Review: Down These Strange Streets

Down These Strange Streets
Down These Strange Streets by George R.R. Martin

My rating: 2 of 5 stars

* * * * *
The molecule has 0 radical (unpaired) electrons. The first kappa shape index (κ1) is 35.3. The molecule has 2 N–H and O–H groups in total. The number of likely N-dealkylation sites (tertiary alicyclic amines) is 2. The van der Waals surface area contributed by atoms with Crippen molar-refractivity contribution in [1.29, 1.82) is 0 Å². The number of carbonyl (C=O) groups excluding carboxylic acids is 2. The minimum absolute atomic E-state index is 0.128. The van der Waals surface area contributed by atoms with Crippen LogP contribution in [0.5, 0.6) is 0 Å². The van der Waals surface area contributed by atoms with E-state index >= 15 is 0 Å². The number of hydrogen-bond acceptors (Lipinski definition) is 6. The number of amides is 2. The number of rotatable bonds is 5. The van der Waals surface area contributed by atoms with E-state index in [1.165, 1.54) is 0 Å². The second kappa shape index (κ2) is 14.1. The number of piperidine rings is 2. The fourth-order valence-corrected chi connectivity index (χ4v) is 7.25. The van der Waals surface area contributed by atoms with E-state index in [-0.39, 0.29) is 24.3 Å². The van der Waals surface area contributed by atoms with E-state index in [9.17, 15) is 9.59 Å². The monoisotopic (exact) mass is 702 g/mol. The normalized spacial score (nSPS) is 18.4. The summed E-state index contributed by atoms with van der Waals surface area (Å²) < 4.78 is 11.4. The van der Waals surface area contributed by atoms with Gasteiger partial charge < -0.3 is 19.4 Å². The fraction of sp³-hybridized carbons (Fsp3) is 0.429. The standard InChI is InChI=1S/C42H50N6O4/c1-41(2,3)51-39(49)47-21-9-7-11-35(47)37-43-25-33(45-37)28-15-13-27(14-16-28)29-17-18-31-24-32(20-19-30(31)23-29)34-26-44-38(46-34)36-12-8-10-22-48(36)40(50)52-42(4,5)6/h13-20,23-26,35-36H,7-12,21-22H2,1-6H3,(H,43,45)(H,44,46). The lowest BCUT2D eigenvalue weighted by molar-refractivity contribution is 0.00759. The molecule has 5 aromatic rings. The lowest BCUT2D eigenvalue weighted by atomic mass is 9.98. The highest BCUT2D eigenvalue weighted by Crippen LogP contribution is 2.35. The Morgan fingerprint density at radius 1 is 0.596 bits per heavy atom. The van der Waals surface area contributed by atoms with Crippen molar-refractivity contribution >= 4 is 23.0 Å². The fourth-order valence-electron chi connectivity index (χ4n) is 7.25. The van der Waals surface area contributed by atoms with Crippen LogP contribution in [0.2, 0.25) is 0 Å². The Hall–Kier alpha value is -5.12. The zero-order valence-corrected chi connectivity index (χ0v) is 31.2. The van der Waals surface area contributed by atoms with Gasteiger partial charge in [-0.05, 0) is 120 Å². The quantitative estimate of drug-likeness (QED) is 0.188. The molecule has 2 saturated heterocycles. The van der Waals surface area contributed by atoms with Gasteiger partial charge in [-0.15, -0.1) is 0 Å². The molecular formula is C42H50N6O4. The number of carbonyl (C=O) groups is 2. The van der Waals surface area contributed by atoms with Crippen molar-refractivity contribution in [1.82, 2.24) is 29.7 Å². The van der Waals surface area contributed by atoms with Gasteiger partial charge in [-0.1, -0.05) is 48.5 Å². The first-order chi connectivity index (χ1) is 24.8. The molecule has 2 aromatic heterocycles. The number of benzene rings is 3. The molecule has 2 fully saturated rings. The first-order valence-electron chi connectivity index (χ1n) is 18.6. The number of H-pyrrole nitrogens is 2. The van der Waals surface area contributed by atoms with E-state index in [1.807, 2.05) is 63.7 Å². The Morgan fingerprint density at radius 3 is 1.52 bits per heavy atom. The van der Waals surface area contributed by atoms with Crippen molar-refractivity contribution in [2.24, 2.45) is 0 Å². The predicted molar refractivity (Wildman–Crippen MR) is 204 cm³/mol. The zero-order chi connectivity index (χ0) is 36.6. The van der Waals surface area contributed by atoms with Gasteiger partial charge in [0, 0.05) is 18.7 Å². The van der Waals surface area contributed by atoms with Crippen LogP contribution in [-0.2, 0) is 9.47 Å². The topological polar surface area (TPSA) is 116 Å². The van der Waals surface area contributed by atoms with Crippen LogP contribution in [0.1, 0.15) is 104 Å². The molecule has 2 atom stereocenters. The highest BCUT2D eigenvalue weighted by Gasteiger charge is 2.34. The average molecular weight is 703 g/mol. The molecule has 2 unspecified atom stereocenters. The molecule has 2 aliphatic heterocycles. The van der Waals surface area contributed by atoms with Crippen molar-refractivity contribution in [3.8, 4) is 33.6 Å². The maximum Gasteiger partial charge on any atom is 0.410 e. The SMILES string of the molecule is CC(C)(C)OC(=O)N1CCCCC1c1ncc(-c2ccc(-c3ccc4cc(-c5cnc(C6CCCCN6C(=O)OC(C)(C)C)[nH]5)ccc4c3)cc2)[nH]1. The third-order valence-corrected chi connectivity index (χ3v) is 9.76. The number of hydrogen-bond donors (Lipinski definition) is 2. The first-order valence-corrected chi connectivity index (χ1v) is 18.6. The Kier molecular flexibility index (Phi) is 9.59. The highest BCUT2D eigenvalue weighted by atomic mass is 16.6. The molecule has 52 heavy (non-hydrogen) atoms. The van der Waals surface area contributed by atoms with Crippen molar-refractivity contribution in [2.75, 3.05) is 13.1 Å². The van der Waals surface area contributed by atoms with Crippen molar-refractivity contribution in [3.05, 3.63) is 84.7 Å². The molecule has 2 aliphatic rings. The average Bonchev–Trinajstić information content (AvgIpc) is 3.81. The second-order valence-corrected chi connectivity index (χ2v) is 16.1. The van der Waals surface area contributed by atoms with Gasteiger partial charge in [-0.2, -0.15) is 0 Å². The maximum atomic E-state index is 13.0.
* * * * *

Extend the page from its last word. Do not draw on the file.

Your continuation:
"Down These Strange Streets" is 16 supposedly detective short stories, mostly gruesome, spooky, scary, rather than puzzle-solvers. If you like Charlaine Harris, "Death by Dahlia" has a petite powerhouse vampire fond of naked romping and solving murder. "Beware the Snake" by John Maddox Roberts has Roman Decius Caecilius, brother-in-law of Emporer Cesar, solve a missing temple venomous reptile and poisoned priest. Lisa Tuttle starts with clever Victorians, Miss Lane and Mr. Jesperson, like Watson and Sherlock, then degenerates to possessed artifacts "The Curious Affair of the Deodand". Gabaldon's Lord John in Jamaica, and Denton's Papa Hemingway in a remote WW2 Inuit outpost are islands, not "urban" as the cover claims. Laurie King's salamander-humans and Igguldon's anti-Holocaust spirit promote tolerance better than same-sex lecture-layer from Patricia Briggs, nagging that has worn out my interest in Dozois (co-)edited books.

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